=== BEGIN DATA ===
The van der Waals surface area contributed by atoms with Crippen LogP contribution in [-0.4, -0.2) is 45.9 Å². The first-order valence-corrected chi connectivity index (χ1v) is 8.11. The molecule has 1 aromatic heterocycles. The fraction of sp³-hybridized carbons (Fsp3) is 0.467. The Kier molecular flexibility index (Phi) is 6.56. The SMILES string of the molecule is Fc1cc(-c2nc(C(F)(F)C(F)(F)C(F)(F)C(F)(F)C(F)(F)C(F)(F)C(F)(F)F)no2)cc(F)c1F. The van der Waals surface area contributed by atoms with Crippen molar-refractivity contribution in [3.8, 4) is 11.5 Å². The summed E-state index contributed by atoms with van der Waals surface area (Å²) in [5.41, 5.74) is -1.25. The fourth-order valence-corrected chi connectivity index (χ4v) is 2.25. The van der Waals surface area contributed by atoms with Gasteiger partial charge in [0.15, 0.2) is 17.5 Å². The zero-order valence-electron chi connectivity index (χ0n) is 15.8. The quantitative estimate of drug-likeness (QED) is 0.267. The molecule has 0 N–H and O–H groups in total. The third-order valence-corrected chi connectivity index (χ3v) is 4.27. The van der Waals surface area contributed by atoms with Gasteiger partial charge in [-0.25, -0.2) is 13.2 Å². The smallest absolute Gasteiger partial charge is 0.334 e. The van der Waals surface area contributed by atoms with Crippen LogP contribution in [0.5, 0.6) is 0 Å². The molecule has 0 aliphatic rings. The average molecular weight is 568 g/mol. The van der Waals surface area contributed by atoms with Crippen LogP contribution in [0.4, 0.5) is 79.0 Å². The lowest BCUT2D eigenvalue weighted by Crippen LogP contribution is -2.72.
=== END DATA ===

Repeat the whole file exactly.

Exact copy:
The van der Waals surface area contributed by atoms with Crippen LogP contribution in [-0.4, -0.2) is 45.9 Å². The first-order valence-corrected chi connectivity index (χ1v) is 8.11. The molecule has 1 aromatic heterocycles. The fraction of sp³-hybridized carbons (Fsp3) is 0.467. The Kier molecular flexibility index (Phi) is 6.56. The SMILES string of the molecule is Fc1cc(-c2nc(C(F)(F)C(F)(F)C(F)(F)C(F)(F)C(F)(F)C(F)(F)C(F)(F)F)no2)cc(F)c1F. The van der Waals surface area contributed by atoms with Crippen molar-refractivity contribution in [3.8, 4) is 11.5 Å². The summed E-state index contributed by atoms with van der Waals surface area (Å²) in [5.41, 5.74) is -1.25. The fourth-order valence-corrected chi connectivity index (χ4v) is 2.25. The van der Waals surface area contributed by atoms with Gasteiger partial charge in [0.15, 0.2) is 17.5 Å². The zero-order valence-electron chi connectivity index (χ0n) is 15.8. The quantitative estimate of drug-likeness (QED) is 0.267. The molecule has 0 N–H and O–H groups in total. The third-order valence-corrected chi connectivity index (χ3v) is 4.27. The van der Waals surface area contributed by atoms with Gasteiger partial charge in [-0.25, -0.2) is 13.2 Å². The smallest absolute Gasteiger partial charge is 0.334 e. The van der Waals surface area contributed by atoms with Crippen LogP contribution in [0.5, 0.6) is 0 Å². The molecule has 0 aliphatic rings. The average molecular weight is 568 g/mol. The van der Waals surface area contributed by atoms with Crippen LogP contribution in [0.4, 0.5) is 79.0 Å². The lowest BCUT2D eigenvalue weighted by Crippen LogP contribution is -2.72.